In a similar way, in the case that a partner becomes incapacitated or dies, there are legal measures that can be taken to ensure that the surviving partner has legal right to make decisions concerning financial assets or even funeral arrangements. A Will is a broad document that can make particular specifications of an individual’s desires and wishes, including his/her desire to honor or leave decisions and even property and assets to a partner.
Secondly, in the case of incapacitation a Power of Attorney can be signed to give a partner legal authority over the partner’s particular finances. A Power of Attorney can become effective immediately or upon incapacity.
As it stands, the current federal Fair Housing Act protects individuals from housing discrimination on the basis of national origin, sex, religion, disability, familial status, race, and color, but it does not specifically include sexual orientation or gender identity within this list. The United States Department of Housing and Urban Development has, however, explicitly stated its commitment to ensuring LGBTQ individuals protection form housing discrimination, and has pointed out that there are particular scenarios where the Fair Housing Act and HUD regulations may protect an LGBTQ person from housing discrimination. For example, if a transgender person is denied housing because of a perceived gender non-conformity, this action may be considered illegal discrimination based on sex. Another example given by the HUD is if an underwriter for a Fair Housing Act loan denies a loan request in which two male incomes are being factored in to the application’s credit worthiness because the underwriter assumes the two men are a gay couple; this action may violate HUD regulations that prohibit a lender from considering perceived or actual sexual orientation.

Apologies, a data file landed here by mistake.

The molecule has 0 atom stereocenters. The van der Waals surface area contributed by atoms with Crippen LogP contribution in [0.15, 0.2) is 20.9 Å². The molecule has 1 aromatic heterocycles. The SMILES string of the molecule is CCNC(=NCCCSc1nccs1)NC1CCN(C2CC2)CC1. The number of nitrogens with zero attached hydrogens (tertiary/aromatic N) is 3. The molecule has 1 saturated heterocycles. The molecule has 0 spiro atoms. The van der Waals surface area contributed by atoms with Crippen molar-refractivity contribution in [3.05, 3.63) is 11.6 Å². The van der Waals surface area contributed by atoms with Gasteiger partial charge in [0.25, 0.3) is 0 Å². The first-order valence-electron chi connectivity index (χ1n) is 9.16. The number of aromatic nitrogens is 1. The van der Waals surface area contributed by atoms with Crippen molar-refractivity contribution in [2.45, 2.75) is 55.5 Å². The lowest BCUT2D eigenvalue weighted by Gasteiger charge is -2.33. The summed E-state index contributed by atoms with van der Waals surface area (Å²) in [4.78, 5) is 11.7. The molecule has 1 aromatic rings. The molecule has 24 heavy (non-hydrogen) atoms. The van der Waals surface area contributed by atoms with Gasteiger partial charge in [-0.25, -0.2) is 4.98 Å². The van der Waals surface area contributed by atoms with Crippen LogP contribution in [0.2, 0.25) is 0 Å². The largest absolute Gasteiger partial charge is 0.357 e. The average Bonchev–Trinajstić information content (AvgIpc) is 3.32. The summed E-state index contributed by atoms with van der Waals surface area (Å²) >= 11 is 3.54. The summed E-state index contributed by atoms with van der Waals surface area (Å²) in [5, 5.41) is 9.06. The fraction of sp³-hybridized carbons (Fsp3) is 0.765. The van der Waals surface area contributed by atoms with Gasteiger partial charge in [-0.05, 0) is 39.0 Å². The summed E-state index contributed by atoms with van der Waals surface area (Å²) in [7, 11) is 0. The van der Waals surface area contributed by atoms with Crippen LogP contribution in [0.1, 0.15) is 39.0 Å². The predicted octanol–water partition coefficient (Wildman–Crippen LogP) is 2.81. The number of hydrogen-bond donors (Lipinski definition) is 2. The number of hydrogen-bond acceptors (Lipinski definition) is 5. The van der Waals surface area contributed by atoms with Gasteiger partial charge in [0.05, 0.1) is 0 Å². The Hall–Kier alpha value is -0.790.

Lastly, there are several states and local governments that have created legislation and policy that specifically safeguard LGBTQ individuals from housing discrimination. Texas does not currently have such legislation in place.
In the State of Texas, LGBTQ individuals are not protected against workplace discrimination (in both the private and public sector) on the basis of sexual orientation or gender identity. Individual companies and employers, however, may have their own policies protecting LGBTQ employees from discrimination, and therefore it may be wise for LGBTQ individuals to research the non-discrimination policies of his/her employer or prospective employer. Additionally, the United States Equal Employment Opportunity Commission has interpreted Title VII of the federal code to extend protection against discrimination on the basis of gender identity and sexual orientation for employees of the federal government.
The issues presented in this blog, by no means, fully cover the many legal issues that uniquely impact LGBTQ individuals. For LGBTQ individuals, as for all individuals, understanding one’s legal rights and protections (or lack thereof) is critically important. Here at Student Legal & Mediation Services, we want to ensure that all of our students have the information and legal education that they need to make informed decisions. If you have further questions on these issues, schedule an appointment with our attorney by visiting us in LSC 330, calling us at 936-294-1717, or visiting us online at www.shsu.edu/legalservice.